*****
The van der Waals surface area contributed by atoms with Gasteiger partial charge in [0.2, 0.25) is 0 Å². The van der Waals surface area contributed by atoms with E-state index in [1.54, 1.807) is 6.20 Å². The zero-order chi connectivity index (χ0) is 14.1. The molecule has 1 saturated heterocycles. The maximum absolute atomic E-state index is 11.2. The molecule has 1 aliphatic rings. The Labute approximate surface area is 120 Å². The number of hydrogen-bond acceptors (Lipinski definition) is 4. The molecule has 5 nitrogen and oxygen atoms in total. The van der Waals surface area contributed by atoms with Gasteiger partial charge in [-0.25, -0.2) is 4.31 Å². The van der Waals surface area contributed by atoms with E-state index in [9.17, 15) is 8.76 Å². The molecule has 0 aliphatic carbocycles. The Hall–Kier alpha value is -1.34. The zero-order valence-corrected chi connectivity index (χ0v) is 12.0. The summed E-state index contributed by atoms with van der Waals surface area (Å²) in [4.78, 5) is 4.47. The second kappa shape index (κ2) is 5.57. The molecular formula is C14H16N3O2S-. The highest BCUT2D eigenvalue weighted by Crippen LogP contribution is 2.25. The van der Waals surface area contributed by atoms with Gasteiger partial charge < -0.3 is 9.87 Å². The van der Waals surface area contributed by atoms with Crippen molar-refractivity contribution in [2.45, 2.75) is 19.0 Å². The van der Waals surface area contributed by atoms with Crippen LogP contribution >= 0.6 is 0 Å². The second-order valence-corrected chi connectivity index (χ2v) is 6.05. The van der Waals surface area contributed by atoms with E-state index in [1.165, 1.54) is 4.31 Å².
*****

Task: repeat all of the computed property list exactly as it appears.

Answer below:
The van der Waals surface area contributed by atoms with Gasteiger partial charge in [0.2, 0.25) is 0 Å². The van der Waals surface area contributed by atoms with E-state index in [1.54, 1.807) is 6.20 Å². The zero-order chi connectivity index (χ0) is 14.1. The molecule has 1 saturated heterocycles. The maximum absolute atomic E-state index is 11.2. The molecule has 1 aliphatic rings. The Labute approximate surface area is 120 Å². The number of hydrogen-bond acceptors (Lipinski definition) is 4. The molecule has 5 nitrogen and oxygen atoms in total. The van der Waals surface area contributed by atoms with Gasteiger partial charge in [-0.25, -0.2) is 4.31 Å². The van der Waals surface area contributed by atoms with E-state index in [9.17, 15) is 8.76 Å². The molecule has 0 aliphatic carbocycles. The Hall–Kier alpha value is -1.34. The zero-order valence-corrected chi connectivity index (χ0v) is 12.0. The summed E-state index contributed by atoms with van der Waals surface area (Å²) in [4.78, 5) is 4.47. The second kappa shape index (κ2) is 5.57. The molecular formula is C14H16N3O2S-. The highest BCUT2D eigenvalue weighted by Crippen LogP contribution is 2.25. The van der Waals surface area contributed by atoms with Gasteiger partial charge < -0.3 is 9.87 Å². The van der Waals surface area contributed by atoms with Crippen molar-refractivity contribution in [2.45, 2.75) is 19.0 Å². The van der Waals surface area contributed by atoms with Crippen LogP contribution >= 0.6 is 0 Å². The second-order valence-corrected chi connectivity index (χ2v) is 6.05. The van der Waals surface area contributed by atoms with E-state index in [1.165, 1.54) is 4.31 Å².